LEGO 21033 Chicago review

Last Sunday, my girlfriend and I visited Legoland in Billund. As you probably know if you are interested in LEGO, Billund is the birthplace of LEGO and we live only about 30 km from it.

Therefore, it was only the matter of finding a free day in our busy schedules to go and enjoy the opportunity to visit the oldest Legoland in the world.

But today, I would like to focus on a LEGO set I bought there.

This is assembled set 21033 Chicago. I have this particular set in my wishlist for a long time for one reason. Willis tower (formerly Sears tower) is my most favourite high-rise. And on my visit to Legoland, I bought the whole skyline of Chicago. And I think this set is one of the best in LEGO Architecture series.

First, here is a view on the whole assembly. On the leftmost side, we see the striking red facade of CNA Center (or how LEGO called it ‘Big Red’, although I have never heard that name).  Than the tallest one is my all time favourite Willis tower with its dynamic play with floor plates. The tiny silver blob under Willis tower is depiction of Cloud Gate statue. Both sides of the river are connected by DuSable bridge. And on the right bank of the river we can see the Wrigley building and John Hancock Center.

When you open the box, there are 5 unnumbered bags and manual with instructions and short history and facts about Chicago and buildings. With 444 pieces the set took around 2 hours to build, but I was not rushing and also I just spread the bricks all around and did not sort them, so I spent many minutes searching for the right part.

When you open the box, you can also see ‘Enjoy your building experience’ written on a side. This set is clearly marketed for adult builders, who are surely interesting segment of customers for LEGO.

After assembling the baseplate, which is a bit boring I must say, we start with the assembly of CNA Center. The build uses SNOT (stud not on top) bricks on all four sides. Only thing that slightly bothers me is that the facades do not flush at the corner. But otherwise, LEGO designers did a pretty good job, especially the use of red grills to depict the facade creates a unique impression.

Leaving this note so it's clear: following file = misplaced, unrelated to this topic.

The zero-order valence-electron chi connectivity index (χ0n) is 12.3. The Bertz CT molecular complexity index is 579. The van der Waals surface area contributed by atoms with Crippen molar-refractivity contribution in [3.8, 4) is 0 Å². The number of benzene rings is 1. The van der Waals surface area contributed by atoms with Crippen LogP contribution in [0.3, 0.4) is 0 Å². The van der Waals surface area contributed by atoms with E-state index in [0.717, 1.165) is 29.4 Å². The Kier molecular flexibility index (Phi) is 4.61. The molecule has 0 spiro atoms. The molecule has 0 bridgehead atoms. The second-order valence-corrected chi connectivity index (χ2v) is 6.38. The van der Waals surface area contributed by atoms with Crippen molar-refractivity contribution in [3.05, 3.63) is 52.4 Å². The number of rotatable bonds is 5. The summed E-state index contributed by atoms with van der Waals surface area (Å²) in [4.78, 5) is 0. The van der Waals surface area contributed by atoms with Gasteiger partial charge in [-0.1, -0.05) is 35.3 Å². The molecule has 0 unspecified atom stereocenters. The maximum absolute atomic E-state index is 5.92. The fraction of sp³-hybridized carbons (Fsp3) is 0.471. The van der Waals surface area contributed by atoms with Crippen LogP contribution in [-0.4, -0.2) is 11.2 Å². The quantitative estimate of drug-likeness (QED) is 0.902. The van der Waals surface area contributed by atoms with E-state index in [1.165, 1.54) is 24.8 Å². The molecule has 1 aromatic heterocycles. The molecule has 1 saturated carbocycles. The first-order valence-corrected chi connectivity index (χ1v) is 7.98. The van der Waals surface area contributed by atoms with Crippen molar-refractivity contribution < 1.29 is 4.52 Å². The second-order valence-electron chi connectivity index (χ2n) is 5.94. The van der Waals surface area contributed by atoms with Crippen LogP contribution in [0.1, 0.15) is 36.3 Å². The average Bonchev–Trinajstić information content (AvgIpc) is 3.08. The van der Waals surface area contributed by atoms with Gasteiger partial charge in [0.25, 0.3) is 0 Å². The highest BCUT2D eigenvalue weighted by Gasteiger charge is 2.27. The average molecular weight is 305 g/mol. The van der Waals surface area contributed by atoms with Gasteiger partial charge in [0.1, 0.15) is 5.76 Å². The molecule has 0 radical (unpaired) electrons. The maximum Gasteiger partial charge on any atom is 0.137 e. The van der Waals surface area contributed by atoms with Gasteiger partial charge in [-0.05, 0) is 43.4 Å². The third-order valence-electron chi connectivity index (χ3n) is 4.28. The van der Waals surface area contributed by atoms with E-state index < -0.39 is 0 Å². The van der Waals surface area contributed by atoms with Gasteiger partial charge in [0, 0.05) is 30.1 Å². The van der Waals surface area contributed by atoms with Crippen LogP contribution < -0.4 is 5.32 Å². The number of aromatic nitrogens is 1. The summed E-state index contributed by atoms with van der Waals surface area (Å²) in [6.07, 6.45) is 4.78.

The second building is the Willis tower. And I think this is the highlight of the set. Although I am obviously biased about that. One thing is sure. The building and LEGO bricks go incredibly well together. It feels like the building was made for LEGO, since it is basically 3×3 bundled tubes. And that is just like 3×3 baseplate. And the build is incredibly simple. It only consist of black, grey and transparent black pieces stacked on top of each other. The scale of the building is very nice and proportions match with its real life counterpart.

Also I would like to mention little excursion into structural design. The building uses bundled tube system. As you can see on my sketch. There are nine segments, each 25 meters wide, bundled together. These segments support each other and that allows for a  open space inside each tube.

Under the base of Willis tower, we can see a small blob depicting the Cloud Gate statue. This is probably the closest Lego can get from standard part kit and I think everybody who know a thing or two about Chicago can recognize it.

Between the banks of the river, DuSable bridge spans the distance. I especially like the use of transparent blue and green under it, to depict the colour of not so clear river water in big cities. And the bridge itself is also very nice, plus it can be lowered, because it is on hinges.

On the right bank, there is a Wrigley building. I must admit I do not know thins building much, but from the photos, I can say that its recreation in LEGO is fine. The wedge shape was quite a challenge I believe, but the outcome is adequate. I would highlight the use of SNOT bricks on top as a clock tower, that is a very nice detail.

The building also cleverly uses rotating 2×2 to create the angle, which is nice advanced technique.

And the last building on the far right is a John Hancock Center. This build cleverly uses hinges both on top and hidden at the baseplate to create the slight slope on the side facades. And the use of black grills once again visualy depicts the facade. For me, this building is nearly equaly striking as Willis Tower. And it looks much better than older John Hancock center set.

As a conclusion I think this set is a must have for any adult fan of either architecture or LEGO. Architecture enthusiast will enjoy the magnificent outcome, which can serve as a beautiful shelf or office desk piece. And LEGO fans will enjoy clever building techniques which are commonly used in these advanced sets. The price for architecture sets is as usual little higher and many pieces used are small 1×1. But I believe it is worth it.

Happy assembling



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